They often denied coverage for a combination of chronic conditions. If you failed to reveal even one, they could deny you coverage retroactively. They also imposed annual and lifetime caps on coverage. Also, precipitous premium increases and/or coverage slashes in the individual market were very common prior to the ACA, rendering insurance unaffordable for many. If they can force you to enroll in a high-risk pool or spend-down to get onto Medicaid, that's a win-win for them, if not for you.
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Old 01-26-2017, 04:12 PM
 
249 posts, read 197,175 times
Reputation: 492
Quote:
Originally Posted by TMKSarah View Post
I am somewhat fortunate to have a savings that most do not share in this country due to the very advantageous marriage to a man that had a very sellable skill (physician) and I had the knowledge and foresight to invest and safe everything we could because I saw retirement looming. At the time I was 50 and he was 45. No, I do not have a pension, worked professionally as a paralegal as my main working career (never will see people the same ever after that gig) and did not make the money that the upper middle class does. That's OK. I came from nothing and I feel I achieved much on so many levels.

That being said...I am one of many, who, through no fault of my own, had parents that needed care, so I cared for them without pay, I was single most of my life so I did not have the advantage of a two income family, all education, finding my own way, in my new country (yes, my parents are immigrants and I just will not go there given the brewing immigration horror that I am seeing in this country) I did without generations of help and guidance located in this country.

My point...I am now almost 62 with SS coming fast down the lane but at only $10,000 a year because of the relatively low paid jobs I had to take and the time taken off to care for my parents, and my inherited illness; I see in the next three years my healthcare drying up because I will either forego healthcare now to be able to sustain myself in my later 60s and beyond with the savings that I have... or I will pay usury payments for healthcare that will deplete my savings and cause me to be without care or hearth and home when I run out of money.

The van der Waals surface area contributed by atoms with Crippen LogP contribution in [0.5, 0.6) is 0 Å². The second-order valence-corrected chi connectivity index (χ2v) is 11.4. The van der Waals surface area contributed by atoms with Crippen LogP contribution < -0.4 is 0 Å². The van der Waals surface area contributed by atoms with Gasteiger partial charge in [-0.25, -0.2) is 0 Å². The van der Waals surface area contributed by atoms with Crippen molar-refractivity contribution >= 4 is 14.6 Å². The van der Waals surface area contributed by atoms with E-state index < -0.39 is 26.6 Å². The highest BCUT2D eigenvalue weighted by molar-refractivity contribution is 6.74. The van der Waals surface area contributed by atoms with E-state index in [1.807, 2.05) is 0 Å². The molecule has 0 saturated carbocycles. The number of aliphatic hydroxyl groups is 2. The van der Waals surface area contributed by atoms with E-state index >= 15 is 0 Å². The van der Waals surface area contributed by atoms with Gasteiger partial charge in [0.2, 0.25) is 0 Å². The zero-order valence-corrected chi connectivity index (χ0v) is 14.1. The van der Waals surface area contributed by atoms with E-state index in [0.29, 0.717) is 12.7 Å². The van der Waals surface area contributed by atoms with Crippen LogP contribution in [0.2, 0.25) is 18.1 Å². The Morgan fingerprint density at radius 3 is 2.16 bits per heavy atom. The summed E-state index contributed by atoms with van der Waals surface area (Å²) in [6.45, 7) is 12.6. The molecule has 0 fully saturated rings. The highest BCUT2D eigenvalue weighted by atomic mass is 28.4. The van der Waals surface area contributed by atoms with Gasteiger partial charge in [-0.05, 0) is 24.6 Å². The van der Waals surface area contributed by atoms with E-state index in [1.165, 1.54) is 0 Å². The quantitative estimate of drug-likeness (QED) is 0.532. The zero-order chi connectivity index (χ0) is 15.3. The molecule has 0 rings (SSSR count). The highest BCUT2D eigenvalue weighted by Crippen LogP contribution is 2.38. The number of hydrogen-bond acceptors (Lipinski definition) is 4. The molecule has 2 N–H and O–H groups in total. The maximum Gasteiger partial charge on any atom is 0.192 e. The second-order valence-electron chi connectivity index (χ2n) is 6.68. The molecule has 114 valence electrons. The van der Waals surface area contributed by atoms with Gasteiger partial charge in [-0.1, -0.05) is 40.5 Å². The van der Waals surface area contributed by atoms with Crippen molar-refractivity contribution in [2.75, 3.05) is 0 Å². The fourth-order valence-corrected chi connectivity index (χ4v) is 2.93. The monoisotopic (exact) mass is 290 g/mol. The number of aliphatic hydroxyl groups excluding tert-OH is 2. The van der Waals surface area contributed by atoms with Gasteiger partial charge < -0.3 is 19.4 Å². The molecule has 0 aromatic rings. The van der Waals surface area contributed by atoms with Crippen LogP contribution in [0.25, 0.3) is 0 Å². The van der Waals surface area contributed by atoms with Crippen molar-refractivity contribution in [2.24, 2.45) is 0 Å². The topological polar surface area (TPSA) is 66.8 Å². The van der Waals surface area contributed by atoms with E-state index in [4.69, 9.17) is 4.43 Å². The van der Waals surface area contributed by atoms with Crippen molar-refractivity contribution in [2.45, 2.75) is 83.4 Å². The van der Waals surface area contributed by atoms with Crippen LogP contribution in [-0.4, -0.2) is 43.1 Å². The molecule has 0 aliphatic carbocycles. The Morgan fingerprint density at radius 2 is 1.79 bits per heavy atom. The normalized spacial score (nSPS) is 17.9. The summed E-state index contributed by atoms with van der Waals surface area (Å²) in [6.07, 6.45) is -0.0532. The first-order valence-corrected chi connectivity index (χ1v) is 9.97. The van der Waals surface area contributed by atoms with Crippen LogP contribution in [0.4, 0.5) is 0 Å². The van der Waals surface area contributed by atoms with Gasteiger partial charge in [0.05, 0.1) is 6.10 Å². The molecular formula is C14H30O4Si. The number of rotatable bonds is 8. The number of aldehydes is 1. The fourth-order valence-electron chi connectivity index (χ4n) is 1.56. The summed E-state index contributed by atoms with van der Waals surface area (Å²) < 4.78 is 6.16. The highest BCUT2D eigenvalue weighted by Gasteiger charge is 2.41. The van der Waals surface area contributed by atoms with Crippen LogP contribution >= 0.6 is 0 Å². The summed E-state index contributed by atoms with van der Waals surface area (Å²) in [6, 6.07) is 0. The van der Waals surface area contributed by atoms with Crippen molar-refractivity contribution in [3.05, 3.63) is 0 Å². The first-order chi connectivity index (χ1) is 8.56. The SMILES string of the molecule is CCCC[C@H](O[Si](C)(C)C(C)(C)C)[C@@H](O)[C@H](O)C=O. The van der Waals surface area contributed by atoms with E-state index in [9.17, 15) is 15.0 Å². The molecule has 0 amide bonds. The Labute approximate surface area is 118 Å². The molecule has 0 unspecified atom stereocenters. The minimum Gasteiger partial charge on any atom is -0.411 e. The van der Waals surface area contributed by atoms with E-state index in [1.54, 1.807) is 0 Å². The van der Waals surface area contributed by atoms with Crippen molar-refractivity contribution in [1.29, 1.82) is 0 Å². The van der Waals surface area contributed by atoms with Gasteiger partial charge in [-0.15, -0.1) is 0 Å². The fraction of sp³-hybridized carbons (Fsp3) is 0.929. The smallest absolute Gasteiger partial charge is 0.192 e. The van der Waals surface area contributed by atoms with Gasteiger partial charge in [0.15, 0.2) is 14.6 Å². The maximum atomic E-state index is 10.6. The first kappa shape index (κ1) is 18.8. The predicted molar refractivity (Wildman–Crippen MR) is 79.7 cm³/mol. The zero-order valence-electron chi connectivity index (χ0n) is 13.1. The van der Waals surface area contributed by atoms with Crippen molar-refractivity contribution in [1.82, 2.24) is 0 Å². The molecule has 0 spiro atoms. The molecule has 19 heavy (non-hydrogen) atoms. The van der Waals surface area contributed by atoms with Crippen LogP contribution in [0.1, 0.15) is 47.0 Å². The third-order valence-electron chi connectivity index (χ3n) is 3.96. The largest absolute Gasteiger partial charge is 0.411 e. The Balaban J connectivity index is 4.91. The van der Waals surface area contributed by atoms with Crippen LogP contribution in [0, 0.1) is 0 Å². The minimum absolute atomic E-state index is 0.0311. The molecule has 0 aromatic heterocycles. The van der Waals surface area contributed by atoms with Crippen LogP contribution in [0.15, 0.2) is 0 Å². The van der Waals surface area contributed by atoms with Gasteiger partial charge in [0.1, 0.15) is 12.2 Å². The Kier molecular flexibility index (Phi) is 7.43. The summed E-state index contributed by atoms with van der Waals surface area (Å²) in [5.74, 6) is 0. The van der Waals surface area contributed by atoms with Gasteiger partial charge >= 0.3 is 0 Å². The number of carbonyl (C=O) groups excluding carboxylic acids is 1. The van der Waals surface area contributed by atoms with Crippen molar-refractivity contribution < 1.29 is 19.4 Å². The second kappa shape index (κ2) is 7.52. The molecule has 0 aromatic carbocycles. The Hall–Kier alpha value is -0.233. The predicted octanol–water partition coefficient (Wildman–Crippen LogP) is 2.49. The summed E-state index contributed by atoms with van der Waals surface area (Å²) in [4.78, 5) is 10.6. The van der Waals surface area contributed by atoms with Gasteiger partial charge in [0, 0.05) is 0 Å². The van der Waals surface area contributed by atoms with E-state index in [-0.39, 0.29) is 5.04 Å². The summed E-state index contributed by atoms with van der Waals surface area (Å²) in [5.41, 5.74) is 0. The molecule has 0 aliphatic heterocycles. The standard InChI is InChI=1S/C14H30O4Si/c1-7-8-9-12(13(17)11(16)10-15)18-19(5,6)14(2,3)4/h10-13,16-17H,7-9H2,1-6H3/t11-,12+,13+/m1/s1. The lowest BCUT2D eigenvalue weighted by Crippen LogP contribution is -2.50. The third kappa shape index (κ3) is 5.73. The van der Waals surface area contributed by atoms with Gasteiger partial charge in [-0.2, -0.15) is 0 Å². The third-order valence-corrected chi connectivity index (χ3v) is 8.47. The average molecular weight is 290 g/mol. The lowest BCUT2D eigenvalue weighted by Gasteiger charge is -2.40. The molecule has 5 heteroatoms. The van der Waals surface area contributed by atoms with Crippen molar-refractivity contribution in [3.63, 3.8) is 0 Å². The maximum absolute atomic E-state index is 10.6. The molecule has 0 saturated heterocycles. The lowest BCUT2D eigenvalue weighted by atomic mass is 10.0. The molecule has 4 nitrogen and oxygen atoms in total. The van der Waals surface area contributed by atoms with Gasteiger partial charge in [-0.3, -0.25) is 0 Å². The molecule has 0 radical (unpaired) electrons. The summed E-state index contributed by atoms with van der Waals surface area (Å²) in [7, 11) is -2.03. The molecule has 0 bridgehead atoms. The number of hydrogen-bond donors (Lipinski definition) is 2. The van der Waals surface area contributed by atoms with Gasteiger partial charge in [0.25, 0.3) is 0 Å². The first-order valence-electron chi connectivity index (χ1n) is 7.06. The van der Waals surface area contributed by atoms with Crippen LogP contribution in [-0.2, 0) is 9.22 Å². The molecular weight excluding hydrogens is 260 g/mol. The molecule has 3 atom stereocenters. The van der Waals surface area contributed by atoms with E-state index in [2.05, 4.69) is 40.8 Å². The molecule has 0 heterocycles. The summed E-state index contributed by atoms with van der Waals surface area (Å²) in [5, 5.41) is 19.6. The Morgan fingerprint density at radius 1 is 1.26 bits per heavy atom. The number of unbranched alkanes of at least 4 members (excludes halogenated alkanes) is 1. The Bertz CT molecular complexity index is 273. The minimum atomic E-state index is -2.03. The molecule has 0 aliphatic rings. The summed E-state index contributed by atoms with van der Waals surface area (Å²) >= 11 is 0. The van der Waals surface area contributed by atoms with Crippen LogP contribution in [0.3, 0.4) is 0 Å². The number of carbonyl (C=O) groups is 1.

So the issue becomes: Pay out now or in the near future for healthcare and then find myself broke at 70 and beyond.

So how will I live going forward. I can only hope that myself and a whole lot of other Boomers will find some sort of safety net for us as we age in this glorious country. I consider myself collateral damage, bpollen, and yes I do think that "they" do understand.
I'm not understanding your concern. At age 65 you will enroll on Medicare it is your choice to choose the best plan for you. The other things you mention aren't important regarding your Medicare coverage at age 65. Am I missing something?
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Old 01-26-2017, 04:37 PM
 
Location: next up where ever I go
588 posts, read 344,870 times
Reputation: 2087
Yes, CMarlin,

You are missing my age of 61 through 64 and the costs of an unintended, however, possible health issue to show itself i.e. heart, cancer, continued lack of the ability to use my hands (a inherited disease since puberty).


Please be specific as to what are MY concerns so that I may address your reasoning.
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Old 01-26-2017, 05:47 PM
 
3,531 posts, read 1,776,416 times
Reputation: 6233
If you really think that you're going to be poor for the rest of your life you need to relocate to a forever blue state. I'm in NY and I think it's a good place if you are rich or poor, it's not for middle class people.
Anyway, you can get a decent apartment in the Rochester, Albany, Buffalo area. This state has a huge safety net. Health care isn't going anywhere here.